Descriptive variables for different management are listed in Fig. 1. The technical success rate of the endovascular first group was 90.5%. Of the 2 failed endovascular revascularization patients, 1 patient finally had aorto-SMA bypass with vein and the other had bowel resection alone with extensive bowel necrosis. 19 patients had technical success, 13(61.9%) of them underwent mechanical thrombectomy. 6 of them were treated with mechanical thrombectomy alone, 4 patients were treated with mechanical thrombectomy adjunctive PTA and stenting, and 3 patients had adjunctive CDT after mechanical thrombectomy. For the rest of the patients, four patients had CDT alone. Two patients (9.5%) were treated with primary PTA and stenting. Thirty-seven patients underwent open surgery first, with technical success reaching 97.3%, because 1 patient died with cardiac arrest during the surgery. Bowel resection alone without revascularization was used in 15 patients (40.5%). In these patients, 6 had a limited segment of bowel gangrene, and SMA embolization was restricted to side branches. Nine patients had extensive bowel necrosis, and revascularization was considered to have no effect on improving intestinal blood supply, so they had an extensive bowel resection. A total of 20 (54.1%) patients underwent embolectomy, including 10 who required segmental resection. One patient underwent aorto-SMA bypass with vein grafting and bowel resection. One patient in the conservative treatment first group had progression of ischemia, resulting in open surgery with extensive bowel resection.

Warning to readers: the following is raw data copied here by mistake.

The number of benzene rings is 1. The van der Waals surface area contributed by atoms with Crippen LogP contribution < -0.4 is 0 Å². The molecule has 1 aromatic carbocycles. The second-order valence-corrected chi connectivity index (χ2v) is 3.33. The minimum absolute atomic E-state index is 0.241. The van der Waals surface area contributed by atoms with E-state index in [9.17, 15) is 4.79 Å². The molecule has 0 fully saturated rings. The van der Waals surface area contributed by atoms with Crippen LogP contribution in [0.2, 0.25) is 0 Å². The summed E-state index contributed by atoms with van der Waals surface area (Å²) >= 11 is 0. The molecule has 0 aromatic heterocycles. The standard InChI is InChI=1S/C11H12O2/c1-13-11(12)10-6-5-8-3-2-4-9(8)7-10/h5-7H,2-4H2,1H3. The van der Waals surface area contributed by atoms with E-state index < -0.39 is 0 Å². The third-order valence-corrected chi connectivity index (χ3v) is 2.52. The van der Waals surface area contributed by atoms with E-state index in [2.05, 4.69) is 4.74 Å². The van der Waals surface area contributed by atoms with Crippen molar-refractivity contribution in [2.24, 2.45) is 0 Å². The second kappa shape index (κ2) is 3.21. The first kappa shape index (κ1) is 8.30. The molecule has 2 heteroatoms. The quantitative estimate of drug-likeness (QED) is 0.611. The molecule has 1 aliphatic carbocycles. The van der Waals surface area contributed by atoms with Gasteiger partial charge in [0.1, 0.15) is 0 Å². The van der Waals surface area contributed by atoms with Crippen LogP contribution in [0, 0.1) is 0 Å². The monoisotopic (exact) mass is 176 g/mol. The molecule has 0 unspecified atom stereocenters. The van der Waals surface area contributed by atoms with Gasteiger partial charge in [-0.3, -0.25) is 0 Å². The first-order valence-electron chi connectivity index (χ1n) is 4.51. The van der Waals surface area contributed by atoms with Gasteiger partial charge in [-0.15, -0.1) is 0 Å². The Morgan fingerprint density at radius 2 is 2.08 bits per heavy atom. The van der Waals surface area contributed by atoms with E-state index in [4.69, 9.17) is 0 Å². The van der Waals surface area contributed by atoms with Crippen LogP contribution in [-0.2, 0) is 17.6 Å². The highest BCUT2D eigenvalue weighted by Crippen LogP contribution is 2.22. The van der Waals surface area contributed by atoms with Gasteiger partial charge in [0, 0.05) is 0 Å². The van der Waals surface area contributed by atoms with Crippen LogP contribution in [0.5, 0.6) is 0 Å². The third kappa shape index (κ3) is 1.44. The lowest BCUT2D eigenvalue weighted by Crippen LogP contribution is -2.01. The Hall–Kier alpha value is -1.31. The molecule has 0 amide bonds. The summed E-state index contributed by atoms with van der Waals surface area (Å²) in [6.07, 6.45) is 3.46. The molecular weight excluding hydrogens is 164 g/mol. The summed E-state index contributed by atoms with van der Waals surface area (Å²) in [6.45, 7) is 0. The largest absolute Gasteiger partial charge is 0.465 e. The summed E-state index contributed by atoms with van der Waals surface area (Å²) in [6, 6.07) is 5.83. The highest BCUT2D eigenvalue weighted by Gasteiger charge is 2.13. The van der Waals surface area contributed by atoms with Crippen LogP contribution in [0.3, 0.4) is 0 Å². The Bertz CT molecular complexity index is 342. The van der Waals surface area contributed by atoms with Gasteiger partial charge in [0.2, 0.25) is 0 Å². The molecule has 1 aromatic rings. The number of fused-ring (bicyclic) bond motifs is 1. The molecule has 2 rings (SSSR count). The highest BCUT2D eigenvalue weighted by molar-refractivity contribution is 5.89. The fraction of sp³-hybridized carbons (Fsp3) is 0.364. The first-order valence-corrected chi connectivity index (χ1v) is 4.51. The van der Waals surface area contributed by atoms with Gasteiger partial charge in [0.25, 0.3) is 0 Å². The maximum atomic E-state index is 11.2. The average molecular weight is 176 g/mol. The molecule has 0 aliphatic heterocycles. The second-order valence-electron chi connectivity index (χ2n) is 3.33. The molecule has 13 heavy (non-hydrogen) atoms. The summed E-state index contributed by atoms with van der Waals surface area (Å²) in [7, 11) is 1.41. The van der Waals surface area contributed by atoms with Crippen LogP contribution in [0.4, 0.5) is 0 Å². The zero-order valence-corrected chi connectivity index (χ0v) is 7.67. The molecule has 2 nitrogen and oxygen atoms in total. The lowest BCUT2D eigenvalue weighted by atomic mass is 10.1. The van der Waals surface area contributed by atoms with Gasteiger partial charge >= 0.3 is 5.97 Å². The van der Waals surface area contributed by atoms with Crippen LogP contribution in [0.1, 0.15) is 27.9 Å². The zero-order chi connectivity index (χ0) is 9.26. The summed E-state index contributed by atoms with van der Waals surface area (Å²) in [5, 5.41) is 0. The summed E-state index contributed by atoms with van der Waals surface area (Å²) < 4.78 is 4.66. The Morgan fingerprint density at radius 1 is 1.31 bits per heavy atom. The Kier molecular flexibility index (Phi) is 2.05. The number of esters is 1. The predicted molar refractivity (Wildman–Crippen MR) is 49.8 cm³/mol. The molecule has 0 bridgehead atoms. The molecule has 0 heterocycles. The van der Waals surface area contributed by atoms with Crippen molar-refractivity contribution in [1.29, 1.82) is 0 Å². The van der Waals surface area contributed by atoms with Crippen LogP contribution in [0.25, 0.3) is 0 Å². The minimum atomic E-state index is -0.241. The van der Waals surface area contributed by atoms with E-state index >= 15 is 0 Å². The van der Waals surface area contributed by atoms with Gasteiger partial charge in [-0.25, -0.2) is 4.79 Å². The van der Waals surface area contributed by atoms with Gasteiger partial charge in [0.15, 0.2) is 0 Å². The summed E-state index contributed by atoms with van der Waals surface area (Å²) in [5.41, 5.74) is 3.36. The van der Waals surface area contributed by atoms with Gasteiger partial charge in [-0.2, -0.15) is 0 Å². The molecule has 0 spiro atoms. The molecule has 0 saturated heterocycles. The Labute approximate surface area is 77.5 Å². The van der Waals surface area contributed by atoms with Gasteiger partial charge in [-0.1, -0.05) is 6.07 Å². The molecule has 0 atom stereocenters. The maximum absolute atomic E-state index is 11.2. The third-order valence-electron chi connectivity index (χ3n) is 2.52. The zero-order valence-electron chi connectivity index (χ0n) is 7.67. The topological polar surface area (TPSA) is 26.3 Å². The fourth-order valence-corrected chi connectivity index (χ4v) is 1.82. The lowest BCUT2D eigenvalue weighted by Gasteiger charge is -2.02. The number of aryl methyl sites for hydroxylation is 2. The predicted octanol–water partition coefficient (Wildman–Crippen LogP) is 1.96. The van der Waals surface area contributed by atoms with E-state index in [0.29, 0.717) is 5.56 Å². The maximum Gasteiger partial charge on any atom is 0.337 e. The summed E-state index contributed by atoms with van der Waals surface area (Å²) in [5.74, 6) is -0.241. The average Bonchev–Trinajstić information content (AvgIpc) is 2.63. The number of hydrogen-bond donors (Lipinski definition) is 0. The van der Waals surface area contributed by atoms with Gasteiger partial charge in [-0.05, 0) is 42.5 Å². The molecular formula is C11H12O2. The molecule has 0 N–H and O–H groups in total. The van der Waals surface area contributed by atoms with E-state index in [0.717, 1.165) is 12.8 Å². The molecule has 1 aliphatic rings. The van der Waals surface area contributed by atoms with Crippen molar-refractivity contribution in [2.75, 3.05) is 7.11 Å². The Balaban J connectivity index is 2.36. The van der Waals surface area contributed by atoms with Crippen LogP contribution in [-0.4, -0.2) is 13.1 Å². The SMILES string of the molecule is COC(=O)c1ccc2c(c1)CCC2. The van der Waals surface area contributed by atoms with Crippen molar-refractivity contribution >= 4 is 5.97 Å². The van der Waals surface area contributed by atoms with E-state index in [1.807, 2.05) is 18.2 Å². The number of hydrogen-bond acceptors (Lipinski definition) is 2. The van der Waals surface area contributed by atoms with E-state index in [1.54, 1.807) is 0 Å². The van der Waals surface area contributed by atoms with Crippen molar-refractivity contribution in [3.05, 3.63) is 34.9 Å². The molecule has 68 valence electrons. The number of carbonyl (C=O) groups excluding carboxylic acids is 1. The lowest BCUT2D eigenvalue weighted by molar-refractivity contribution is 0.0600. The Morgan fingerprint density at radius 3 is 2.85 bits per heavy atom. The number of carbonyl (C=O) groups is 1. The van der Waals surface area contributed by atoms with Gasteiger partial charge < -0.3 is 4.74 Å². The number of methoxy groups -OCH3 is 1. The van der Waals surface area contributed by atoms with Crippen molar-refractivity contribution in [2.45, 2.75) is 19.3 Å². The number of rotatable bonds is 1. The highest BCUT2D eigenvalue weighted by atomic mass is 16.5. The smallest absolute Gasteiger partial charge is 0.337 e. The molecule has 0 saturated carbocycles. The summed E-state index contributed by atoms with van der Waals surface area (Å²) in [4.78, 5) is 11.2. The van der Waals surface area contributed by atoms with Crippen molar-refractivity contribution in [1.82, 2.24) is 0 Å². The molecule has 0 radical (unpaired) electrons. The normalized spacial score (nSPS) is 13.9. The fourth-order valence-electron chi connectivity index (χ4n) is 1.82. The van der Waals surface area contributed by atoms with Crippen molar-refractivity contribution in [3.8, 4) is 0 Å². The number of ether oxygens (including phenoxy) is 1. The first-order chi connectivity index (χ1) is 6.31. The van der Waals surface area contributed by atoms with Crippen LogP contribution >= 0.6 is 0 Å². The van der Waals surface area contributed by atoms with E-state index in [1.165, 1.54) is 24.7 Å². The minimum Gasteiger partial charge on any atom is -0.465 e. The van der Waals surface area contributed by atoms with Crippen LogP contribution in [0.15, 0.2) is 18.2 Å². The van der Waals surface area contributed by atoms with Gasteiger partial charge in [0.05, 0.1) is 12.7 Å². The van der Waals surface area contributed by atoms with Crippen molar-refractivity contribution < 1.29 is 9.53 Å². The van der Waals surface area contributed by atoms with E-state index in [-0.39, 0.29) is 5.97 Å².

Fig. 1
figure 1

Treatments of patients with ATOS. 1: Two patients had failed endovascular revascularization, 1 patient finally had aorto-SMA bypass with vein and the other had bowel resection alone with extensive bowel necrosis. 2: One patient died with cardiac arrest during the surgery

The outcomes and post management complications of different management strategies are listed in Table 2. The duration of the initial endovascular procedure was much shorter than that of traditional therapy (95 vs. 200 min; p < 0.05), as was the blood loss of these two groups (20 vs. 200 ml; p < 0.05). 35% and 25% of the patients avoided bowel resection in the endovascular first group and conservative first group, respectively, which was lower than that in the open surgery first group (70%, p = 0.02), and there was no difference in the length of the resected bowel between these groups. Only 1 patient underwent a second-look operation in the open surgery first group because of wound infection, which was much lower than that in the other two groups. However, a trend of higher sepsis was found in the open surgery first group. The endovascular first group and conservative first group had less time needed for bowel rest, stay in the intensive care unit (ICU), and ventilator use. The 30-day mortality rate showed no difference between these 3 groups.